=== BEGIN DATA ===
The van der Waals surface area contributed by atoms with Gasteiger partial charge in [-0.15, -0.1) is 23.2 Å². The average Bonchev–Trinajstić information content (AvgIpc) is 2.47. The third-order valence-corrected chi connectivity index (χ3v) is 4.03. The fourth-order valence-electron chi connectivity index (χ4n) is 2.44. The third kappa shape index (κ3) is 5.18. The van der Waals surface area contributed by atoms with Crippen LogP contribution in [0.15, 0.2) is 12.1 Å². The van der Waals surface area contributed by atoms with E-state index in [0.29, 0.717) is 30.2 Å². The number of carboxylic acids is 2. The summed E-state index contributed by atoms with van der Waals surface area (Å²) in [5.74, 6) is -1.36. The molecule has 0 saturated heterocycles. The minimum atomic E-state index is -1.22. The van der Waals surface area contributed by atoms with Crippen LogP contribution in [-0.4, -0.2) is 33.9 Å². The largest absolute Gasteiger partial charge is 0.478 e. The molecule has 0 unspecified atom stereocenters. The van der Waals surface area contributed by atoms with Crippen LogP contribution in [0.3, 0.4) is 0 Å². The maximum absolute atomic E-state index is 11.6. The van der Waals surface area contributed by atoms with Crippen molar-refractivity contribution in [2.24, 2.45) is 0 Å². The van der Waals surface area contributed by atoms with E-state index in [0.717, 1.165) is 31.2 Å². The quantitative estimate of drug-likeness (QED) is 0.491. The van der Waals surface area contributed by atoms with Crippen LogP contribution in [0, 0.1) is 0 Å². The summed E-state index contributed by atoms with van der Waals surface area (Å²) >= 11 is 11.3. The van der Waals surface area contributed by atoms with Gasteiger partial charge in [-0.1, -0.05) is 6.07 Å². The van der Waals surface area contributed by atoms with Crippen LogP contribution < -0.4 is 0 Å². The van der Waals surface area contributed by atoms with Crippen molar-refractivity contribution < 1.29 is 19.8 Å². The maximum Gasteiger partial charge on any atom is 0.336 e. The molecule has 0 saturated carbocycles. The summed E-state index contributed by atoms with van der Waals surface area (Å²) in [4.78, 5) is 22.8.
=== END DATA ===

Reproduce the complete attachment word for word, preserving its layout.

The van der Waals surface area contributed by atoms with Gasteiger partial charge in [-0.15, -0.1) is 23.2 Å². The average Bonchev–Trinajstić information content (AvgIpc) is 2.47. The third-order valence-corrected chi connectivity index (χ3v) is 4.03. The fourth-order valence-electron chi connectivity index (χ4n) is 2.44. The third kappa shape index (κ3) is 5.18. The van der Waals surface area contributed by atoms with Crippen LogP contribution in [0.15, 0.2) is 12.1 Å². The van der Waals surface area contributed by atoms with E-state index in [0.29, 0.717) is 30.2 Å². The number of carboxylic acids is 2. The summed E-state index contributed by atoms with van der Waals surface area (Å²) in [5.74, 6) is -1.36. The molecule has 0 saturated heterocycles. The minimum atomic E-state index is -1.22. The van der Waals surface area contributed by atoms with Crippen LogP contribution in [-0.4, -0.2) is 33.9 Å². The largest absolute Gasteiger partial charge is 0.478 e. The molecule has 0 unspecified atom stereocenters. The van der Waals surface area contributed by atoms with Crippen LogP contribution in [0.3, 0.4) is 0 Å². The maximum absolute atomic E-state index is 11.6. The van der Waals surface area contributed by atoms with Crippen molar-refractivity contribution in [2.24, 2.45) is 0 Å². The van der Waals surface area contributed by atoms with E-state index in [0.717, 1.165) is 31.2 Å². The quantitative estimate of drug-likeness (QED) is 0.491. The van der Waals surface area contributed by atoms with Crippen LogP contribution in [0, 0.1) is 0 Å². The summed E-state index contributed by atoms with van der Waals surface area (Å²) >= 11 is 11.3. The van der Waals surface area contributed by atoms with Gasteiger partial charge in [-0.1, -0.05) is 6.07 Å². The van der Waals surface area contributed by atoms with Crippen LogP contribution < -0.4 is 0 Å². The van der Waals surface area contributed by atoms with Crippen molar-refractivity contribution < 1.29 is 19.8 Å². The maximum Gasteiger partial charge on any atom is 0.336 e. The molecule has 0 saturated carbocycles. The summed E-state index contributed by atoms with van der Waals surface area (Å²) in [4.78, 5) is 22.8.